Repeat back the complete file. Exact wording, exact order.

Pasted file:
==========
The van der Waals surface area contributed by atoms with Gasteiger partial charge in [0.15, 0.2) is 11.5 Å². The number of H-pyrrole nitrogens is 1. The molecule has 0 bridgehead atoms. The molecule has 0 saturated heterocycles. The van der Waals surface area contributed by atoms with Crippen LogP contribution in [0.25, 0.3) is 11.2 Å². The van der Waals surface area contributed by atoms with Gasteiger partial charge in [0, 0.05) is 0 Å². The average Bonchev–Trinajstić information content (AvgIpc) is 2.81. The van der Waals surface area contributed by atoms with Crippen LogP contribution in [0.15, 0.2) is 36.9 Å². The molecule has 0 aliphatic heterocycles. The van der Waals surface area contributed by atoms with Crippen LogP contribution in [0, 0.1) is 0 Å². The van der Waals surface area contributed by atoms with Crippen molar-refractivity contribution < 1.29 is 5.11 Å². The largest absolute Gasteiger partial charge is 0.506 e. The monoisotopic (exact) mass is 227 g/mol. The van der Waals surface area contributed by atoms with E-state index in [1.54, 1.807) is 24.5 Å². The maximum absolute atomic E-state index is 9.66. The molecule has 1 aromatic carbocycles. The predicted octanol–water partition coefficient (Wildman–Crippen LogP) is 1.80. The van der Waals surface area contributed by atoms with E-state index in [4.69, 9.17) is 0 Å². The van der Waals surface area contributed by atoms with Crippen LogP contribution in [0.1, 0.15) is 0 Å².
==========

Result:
The van der Waals surface area contributed by atoms with Gasteiger partial charge in [0.15, 0.2) is 11.5 Å². The number of H-pyrrole nitrogens is 1. The molecule has 0 bridgehead atoms. The molecule has 0 saturated heterocycles. The van der Waals surface area contributed by atoms with Crippen LogP contribution in [0.25, 0.3) is 11.2 Å². The van der Waals surface area contributed by atoms with Gasteiger partial charge in [0, 0.05) is 0 Å². The average Bonchev–Trinajstić information content (AvgIpc) is 2.81. The van der Waals surface area contributed by atoms with Crippen LogP contribution in [0.15, 0.2) is 36.9 Å². The molecule has 0 aliphatic heterocycles. The van der Waals surface area contributed by atoms with Crippen LogP contribution in [0, 0.1) is 0 Å². The van der Waals surface area contributed by atoms with Crippen molar-refractivity contribution < 1.29 is 5.11 Å². The largest absolute Gasteiger partial charge is 0.506 e. The monoisotopic (exact) mass is 227 g/mol. The van der Waals surface area contributed by atoms with E-state index in [1.54, 1.807) is 24.5 Å². The maximum absolute atomic E-state index is 9.66. The molecule has 1 aromatic carbocycles. The predicted octanol–water partition coefficient (Wildman–Crippen LogP) is 1.80. The van der Waals surface area contributed by atoms with E-state index in [4.69, 9.17) is 0 Å². The van der Waals surface area contributed by atoms with Crippen LogP contribution in [0.1, 0.15) is 0 Å².